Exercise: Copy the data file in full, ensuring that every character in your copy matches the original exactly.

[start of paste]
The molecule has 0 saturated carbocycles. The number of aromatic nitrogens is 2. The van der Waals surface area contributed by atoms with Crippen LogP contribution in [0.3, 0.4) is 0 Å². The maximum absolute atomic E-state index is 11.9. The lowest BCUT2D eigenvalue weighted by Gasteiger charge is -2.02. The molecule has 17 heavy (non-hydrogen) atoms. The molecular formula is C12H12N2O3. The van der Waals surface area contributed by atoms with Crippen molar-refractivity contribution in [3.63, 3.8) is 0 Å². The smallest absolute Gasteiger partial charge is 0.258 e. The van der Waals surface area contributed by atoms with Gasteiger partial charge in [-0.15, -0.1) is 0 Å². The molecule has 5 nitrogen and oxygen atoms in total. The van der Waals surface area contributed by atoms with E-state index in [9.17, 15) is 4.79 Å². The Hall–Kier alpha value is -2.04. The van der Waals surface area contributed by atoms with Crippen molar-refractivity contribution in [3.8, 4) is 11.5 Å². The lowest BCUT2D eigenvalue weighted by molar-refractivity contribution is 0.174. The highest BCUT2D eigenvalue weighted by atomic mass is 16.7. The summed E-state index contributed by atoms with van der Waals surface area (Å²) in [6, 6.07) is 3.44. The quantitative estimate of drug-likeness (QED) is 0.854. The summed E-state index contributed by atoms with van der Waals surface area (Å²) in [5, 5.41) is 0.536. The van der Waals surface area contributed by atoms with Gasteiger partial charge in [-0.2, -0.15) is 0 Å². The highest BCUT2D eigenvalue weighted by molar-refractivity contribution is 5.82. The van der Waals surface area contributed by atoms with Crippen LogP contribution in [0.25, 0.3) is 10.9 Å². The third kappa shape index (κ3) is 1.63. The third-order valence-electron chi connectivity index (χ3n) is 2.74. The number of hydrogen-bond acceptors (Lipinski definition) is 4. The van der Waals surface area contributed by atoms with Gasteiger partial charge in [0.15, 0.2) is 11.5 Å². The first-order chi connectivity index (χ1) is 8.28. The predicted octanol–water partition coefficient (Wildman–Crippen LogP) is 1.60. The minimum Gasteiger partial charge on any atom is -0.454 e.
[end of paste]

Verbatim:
The molecule has 0 saturated carbocycles. The number of aromatic nitrogens is 2. The van der Waals surface area contributed by atoms with Crippen LogP contribution in [0.3, 0.4) is 0 Å². The maximum absolute atomic E-state index is 11.9. The lowest BCUT2D eigenvalue weighted by Gasteiger charge is -2.02. The molecule has 17 heavy (non-hydrogen) atoms. The molecular formula is C12H12N2O3. The van der Waals surface area contributed by atoms with Crippen molar-refractivity contribution in [3.63, 3.8) is 0 Å². The smallest absolute Gasteiger partial charge is 0.258 e. The van der Waals surface area contributed by atoms with Gasteiger partial charge in [-0.15, -0.1) is 0 Å². The molecule has 5 nitrogen and oxygen atoms in total. The van der Waals surface area contributed by atoms with E-state index in [9.17, 15) is 4.79 Å². The Hall–Kier alpha value is -2.04. The van der Waals surface area contributed by atoms with Crippen molar-refractivity contribution in [3.8, 4) is 11.5 Å². The lowest BCUT2D eigenvalue weighted by molar-refractivity contribution is 0.174. The highest BCUT2D eigenvalue weighted by atomic mass is 16.7. The summed E-state index contributed by atoms with van der Waals surface area (Å²) in [6, 6.07) is 3.44. The quantitative estimate of drug-likeness (QED) is 0.854. The summed E-state index contributed by atoms with van der Waals surface area (Å²) in [5, 5.41) is 0.536. The van der Waals surface area contributed by atoms with Gasteiger partial charge in [-0.2, -0.15) is 0 Å². The highest BCUT2D eigenvalue weighted by molar-refractivity contribution is 5.82. The van der Waals surface area contributed by atoms with Crippen LogP contribution in [0.25, 0.3) is 10.9 Å². The third kappa shape index (κ3) is 1.63. The third-order valence-electron chi connectivity index (χ3n) is 2.74. The number of hydrogen-bond acceptors (Lipinski definition) is 4. The van der Waals surface area contributed by atoms with Gasteiger partial charge in [0.15, 0.2) is 11.5 Å². The first-order chi connectivity index (χ1) is 8.28. The predicted octanol–water partition coefficient (Wildman–Crippen LogP) is 1.60. The minimum Gasteiger partial charge on any atom is -0.454 e.